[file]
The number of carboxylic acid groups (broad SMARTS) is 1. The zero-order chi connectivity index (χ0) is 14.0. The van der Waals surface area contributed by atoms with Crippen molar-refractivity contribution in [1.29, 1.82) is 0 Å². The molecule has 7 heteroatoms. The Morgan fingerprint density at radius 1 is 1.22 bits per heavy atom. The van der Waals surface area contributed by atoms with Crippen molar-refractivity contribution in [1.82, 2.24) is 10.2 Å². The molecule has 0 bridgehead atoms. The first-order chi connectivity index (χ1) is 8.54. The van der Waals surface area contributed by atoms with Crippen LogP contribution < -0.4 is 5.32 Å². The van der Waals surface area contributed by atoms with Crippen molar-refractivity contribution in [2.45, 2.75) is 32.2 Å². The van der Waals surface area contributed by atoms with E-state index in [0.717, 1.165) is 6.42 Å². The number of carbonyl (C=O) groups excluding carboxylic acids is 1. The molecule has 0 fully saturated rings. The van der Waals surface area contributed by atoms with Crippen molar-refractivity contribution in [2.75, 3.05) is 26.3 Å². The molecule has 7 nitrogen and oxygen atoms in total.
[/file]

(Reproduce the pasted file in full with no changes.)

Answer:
The number of carboxylic acid groups (broad SMARTS) is 1. The zero-order chi connectivity index (χ0) is 14.0. The van der Waals surface area contributed by atoms with Crippen molar-refractivity contribution in [1.29, 1.82) is 0 Å². The molecule has 7 heteroatoms. The Morgan fingerprint density at radius 1 is 1.22 bits per heavy atom. The van der Waals surface area contributed by atoms with Crippen molar-refractivity contribution in [1.82, 2.24) is 10.2 Å². The molecule has 0 bridgehead atoms. The first-order chi connectivity index (χ1) is 8.54. The van der Waals surface area contributed by atoms with Crippen LogP contribution < -0.4 is 5.32 Å². The van der Waals surface area contributed by atoms with Crippen molar-refractivity contribution in [2.45, 2.75) is 32.2 Å². The van der Waals surface area contributed by atoms with E-state index in [0.717, 1.165) is 6.42 Å². The number of carbonyl (C=O) groups excluding carboxylic acids is 1. The molecule has 0 fully saturated rings. The van der Waals surface area contributed by atoms with Crippen molar-refractivity contribution in [2.75, 3.05) is 26.3 Å². The molecule has 7 nitrogen and oxygen atoms in total.